Greetings.  The weather is nippy but we keep ourselves warm, in body and spirit, at our monthly Jewish Cultural School sessions.  Here’s what happened in January.

The Littles Group – PreK – Kindergarten, teacher Josh Kaplan

This week at JCS we learned about mitzvot. We talked about how doing good one good deed can lead to more good deeds, and about all of the different actions that count as a mitzvah. We drew pictures of mitzvot we have done, or could do, and we read a story about helping others.

 

The Middles Group, grades 1 – 3, teacher Colline Roland

coming soon

The Juniors Group, grades 4-5, teacher Renee Dorman

In January, the Juniors group studied the history of redlining in the Twin Cities. This discriminatory practice effected Jews as well as people of color for much of the 20th century. You can check out the resource we used at the link below.  Here is some of the text from their site describing  a map prepared by the Home Owners Loan :

“As shown on this HOLC map, ‘Hazardous’ red areas were often comprised of people of color, immigrant groups and Jews, and in those places the government dissuaded the underwriting of loans. Yellow areas were also less favorable, deemed ‘Declining’, while blue ‘Desirable’ and especially green ‘Best’ areas became mostly likely to have loans underwritten. HOLC maps were made in most medium and large cities across the United States, and in 1934, like in other cities, this map was commissioned by local public and private officials.”

After discussing this issue, we made our own All Are Welcome Here signs in English and Hebrew to fight against xenophobic attitudes. We also practiced writing in Hebrew, including both vowels and consonants.

https://www.arcgis.com/apps/MapSeries/index.html?appid=8b6ba2620ac5407ea7ecfb4359132ee4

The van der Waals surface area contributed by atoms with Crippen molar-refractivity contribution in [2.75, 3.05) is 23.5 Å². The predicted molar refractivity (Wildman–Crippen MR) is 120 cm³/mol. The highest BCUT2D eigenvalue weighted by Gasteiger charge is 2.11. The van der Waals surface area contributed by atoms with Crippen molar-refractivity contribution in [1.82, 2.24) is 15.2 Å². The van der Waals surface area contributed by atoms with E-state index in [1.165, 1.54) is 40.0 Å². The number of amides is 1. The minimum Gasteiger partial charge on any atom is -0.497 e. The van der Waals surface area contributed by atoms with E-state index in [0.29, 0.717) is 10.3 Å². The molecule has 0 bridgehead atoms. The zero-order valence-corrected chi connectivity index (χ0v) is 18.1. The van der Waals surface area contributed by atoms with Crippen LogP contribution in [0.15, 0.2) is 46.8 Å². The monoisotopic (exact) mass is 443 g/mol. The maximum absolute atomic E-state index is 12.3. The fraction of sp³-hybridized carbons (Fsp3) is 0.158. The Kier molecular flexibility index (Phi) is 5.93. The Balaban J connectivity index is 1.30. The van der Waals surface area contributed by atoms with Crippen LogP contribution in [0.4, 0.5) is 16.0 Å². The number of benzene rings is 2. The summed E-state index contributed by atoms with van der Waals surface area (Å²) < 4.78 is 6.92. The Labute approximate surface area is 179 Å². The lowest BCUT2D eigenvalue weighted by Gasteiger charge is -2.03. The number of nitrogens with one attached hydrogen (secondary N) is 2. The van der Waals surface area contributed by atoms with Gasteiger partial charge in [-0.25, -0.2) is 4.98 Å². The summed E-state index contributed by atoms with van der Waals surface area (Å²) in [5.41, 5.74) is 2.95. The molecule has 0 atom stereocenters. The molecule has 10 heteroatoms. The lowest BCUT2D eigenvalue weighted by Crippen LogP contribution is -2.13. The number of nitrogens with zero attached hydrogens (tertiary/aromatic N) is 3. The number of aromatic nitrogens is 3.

The B’Mitzvah Group, grades 6-7, teacher Eva Cohen

Our January lesson focused on thinking critically about biblical law. After our usual Hebrew conversation warm-up and an introduction to how the Torah transitions from the narrative of escape from Egypt to God’s transmission of many laws to Moses on Mount Sinai, students read most of Exodus 20, the first chapter in the Torah that details the commands that later tradition comes to understand as the Ten Commandments. They compared this chapter with a list of the Ten Commandments, marking the Exodus 20 text to show where each commandment was extracted. Then we had a discussion about the differences between the meanings that these ‘commandments’ held for their ancient authors and the meanings that they acquired in later tradition (the second commandment, for example, “You shall have no other gods before me,” assumes that other gods exist but that only one should be worshipped; monotheism–belief in the existence of only one God–developed later on in Judaism). After this discussion, students took part in an activity where they walked to one side of the room or the other depending on whether they thought each commandment should or should not apply broadly to people today. This activity prompted interesting ethical conversation about the importance of not dictating whether people should or should not believe in a specific deity, about whether abusive parents should be honored, and a range of other topics. We took a snack break, and after coming together again as a group, students folded origami versions of the ‘Tablets of the Law,’ decorated them, and then brainstormed and shared their own lists of Humanistic Jewish Ten Commandments. We closed the lesson by looking at some laws from the Code of Hammurabi, an ancient Babylonian law code that clearly influenced later Torah law, even though it was written at least a thousand years before the laws in the Torah. Students noted parallels as well as divergences between selections from Hammurabi’s Code and Leviticus 24:17-22, observing how the Code seems to set up harsher punishments for people who harm members of the aristocracy, while the Leviticus 24 laws make punishment serious and equal for anyone who harms a person of any class from within or outside the community. We will continue to think about these comparisons and contrasts as we expand on our study of biblical law and its ethical implications during our February class.

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